The Knockan Crag trail – Highlands, Scotland
The Knockan Crag trail is a wonderful option if you’re heading out for a walk in Scotland this spring. The flat terrain makes this walk both easy and enjoyable and the route, which takes walkers onto the top of the Crag, is just 1.25 miles long. Having a short path already predetermined means that you can spend your time marvelling at the incredible views or snapping pictures on your camera. Whether you’re interested in finding out more about the variety of flora in bloom or watching birds fly overhead, this is a great location for you. What’s more is that there are benches aplenty, giving you space to catch your breath and take a moment to check out the incredible views, allowing you to take as long – or as little – as you would like on the trail.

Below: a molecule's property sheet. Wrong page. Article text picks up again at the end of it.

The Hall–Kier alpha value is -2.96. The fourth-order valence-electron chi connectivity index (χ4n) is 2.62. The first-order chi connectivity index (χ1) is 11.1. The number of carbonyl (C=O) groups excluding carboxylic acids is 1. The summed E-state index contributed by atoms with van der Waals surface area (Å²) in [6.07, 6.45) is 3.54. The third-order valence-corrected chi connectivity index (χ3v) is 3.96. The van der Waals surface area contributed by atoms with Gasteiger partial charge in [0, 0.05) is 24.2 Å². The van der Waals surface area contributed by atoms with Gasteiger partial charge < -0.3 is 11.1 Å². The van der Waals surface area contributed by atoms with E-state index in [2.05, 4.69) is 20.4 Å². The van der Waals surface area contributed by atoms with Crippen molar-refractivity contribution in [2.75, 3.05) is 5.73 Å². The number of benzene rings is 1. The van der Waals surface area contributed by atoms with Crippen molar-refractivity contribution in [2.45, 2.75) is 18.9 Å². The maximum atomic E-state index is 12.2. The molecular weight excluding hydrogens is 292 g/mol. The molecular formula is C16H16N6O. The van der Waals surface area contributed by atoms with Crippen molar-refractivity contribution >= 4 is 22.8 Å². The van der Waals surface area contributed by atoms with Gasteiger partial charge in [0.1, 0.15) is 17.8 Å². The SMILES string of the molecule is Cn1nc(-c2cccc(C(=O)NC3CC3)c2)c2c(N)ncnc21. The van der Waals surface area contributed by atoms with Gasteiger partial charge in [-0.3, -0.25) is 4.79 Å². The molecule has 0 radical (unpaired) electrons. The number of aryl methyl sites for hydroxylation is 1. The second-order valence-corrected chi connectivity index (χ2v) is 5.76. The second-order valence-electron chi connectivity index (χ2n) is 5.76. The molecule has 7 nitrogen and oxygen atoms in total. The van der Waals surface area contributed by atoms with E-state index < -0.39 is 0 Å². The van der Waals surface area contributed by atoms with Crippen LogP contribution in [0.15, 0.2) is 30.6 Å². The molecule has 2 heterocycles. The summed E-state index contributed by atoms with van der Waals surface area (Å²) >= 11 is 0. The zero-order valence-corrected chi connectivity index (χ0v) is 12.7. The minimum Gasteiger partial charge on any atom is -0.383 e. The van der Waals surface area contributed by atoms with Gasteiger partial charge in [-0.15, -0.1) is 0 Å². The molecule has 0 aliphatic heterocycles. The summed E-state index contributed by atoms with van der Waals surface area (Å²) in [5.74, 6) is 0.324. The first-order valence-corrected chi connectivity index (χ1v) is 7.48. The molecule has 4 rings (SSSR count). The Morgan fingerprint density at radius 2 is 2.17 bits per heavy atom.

Windsor Great Park – Windsor, Berkshire
The imposing Windsor Great Park is a fantastic location if you’re planning on heading out on a spring walk. Consisting of 4,800 acres, it is a great place to visit if you’re hoping to immerse yourself in the 1,000-year long history of some of England’s most impressive monarchs. The number of trails and paths for you to follow here are endless and pass historical monuments, take you through lush green forests and offer you the chance to de-stress whilst amongst the peace and quiet.
Perhaps one of the most prominent paths, The Long Walk, offers you 2.65 miles of path under a tree-lined avenue. Starting at the castle gate, a straight path has been carved out for you to follow, ending at the impressive Copper Horse statue that “depicts George III on horseback, and was commissioned by George IV as a tribute to his father." If you’re a beginner walker or even someone who is just looking to head outside for some fresh air, this is a great option for you. However, there are myriad more routes around Windsor Great Park for those who are slightly more advanced walkers.